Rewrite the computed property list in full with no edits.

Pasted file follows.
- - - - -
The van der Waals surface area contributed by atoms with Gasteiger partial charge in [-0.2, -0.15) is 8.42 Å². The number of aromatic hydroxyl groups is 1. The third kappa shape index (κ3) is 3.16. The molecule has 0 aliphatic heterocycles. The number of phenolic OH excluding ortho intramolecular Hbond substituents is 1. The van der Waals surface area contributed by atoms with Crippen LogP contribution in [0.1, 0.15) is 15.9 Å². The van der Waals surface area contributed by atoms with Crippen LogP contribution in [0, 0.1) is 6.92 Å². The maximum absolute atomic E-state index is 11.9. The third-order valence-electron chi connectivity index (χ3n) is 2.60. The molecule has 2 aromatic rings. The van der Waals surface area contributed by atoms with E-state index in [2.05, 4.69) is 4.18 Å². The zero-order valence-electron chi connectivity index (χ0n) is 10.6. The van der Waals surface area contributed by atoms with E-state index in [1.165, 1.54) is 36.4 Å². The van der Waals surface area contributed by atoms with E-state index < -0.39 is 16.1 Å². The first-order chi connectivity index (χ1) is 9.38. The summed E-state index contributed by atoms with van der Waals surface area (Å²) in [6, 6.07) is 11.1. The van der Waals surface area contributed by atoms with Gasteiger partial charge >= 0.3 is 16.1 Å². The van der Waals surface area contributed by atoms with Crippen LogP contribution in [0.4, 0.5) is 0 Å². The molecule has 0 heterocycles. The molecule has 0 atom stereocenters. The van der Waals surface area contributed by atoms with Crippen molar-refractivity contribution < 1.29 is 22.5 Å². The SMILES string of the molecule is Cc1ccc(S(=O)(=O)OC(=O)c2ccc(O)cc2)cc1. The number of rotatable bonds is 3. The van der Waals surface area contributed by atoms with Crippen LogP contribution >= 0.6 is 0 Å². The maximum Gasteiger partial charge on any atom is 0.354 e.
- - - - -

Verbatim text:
The van der Waals surface area contributed by atoms with Gasteiger partial charge in [-0.2, -0.15) is 8.42 Å². The number of aromatic hydroxyl groups is 1. The third kappa shape index (κ3) is 3.16. The molecule has 0 aliphatic heterocycles. The number of phenolic OH excluding ortho intramolecular Hbond substituents is 1. The van der Waals surface area contributed by atoms with Crippen LogP contribution in [0.1, 0.15) is 15.9 Å². The van der Waals surface area contributed by atoms with Crippen LogP contribution in [0, 0.1) is 6.92 Å². The maximum absolute atomic E-state index is 11.9. The third-order valence-electron chi connectivity index (χ3n) is 2.60. The molecule has 2 aromatic rings. The van der Waals surface area contributed by atoms with E-state index in [2.05, 4.69) is 4.18 Å². The zero-order valence-electron chi connectivity index (χ0n) is 10.6. The van der Waals surface area contributed by atoms with E-state index in [1.165, 1.54) is 36.4 Å². The van der Waals surface area contributed by atoms with E-state index < -0.39 is 16.1 Å². The first-order chi connectivity index (χ1) is 9.38. The summed E-state index contributed by atoms with van der Waals surface area (Å²) in [6, 6.07) is 11.1. The van der Waals surface area contributed by atoms with Gasteiger partial charge >= 0.3 is 16.1 Å². The van der Waals surface area contributed by atoms with Crippen LogP contribution in [0.4, 0.5) is 0 Å². The molecule has 0 heterocycles. The molecule has 0 atom stereocenters. The van der Waals surface area contributed by atoms with Crippen molar-refractivity contribution < 1.29 is 22.5 Å². The SMILES string of the molecule is Cc1ccc(S(=O)(=O)OC(=O)c2ccc(O)cc2)cc1. The number of rotatable bonds is 3. The van der Waals surface area contributed by atoms with Crippen LogP contribution >= 0.6 is 0 Å². The maximum Gasteiger partial charge on any atom is 0.354 e.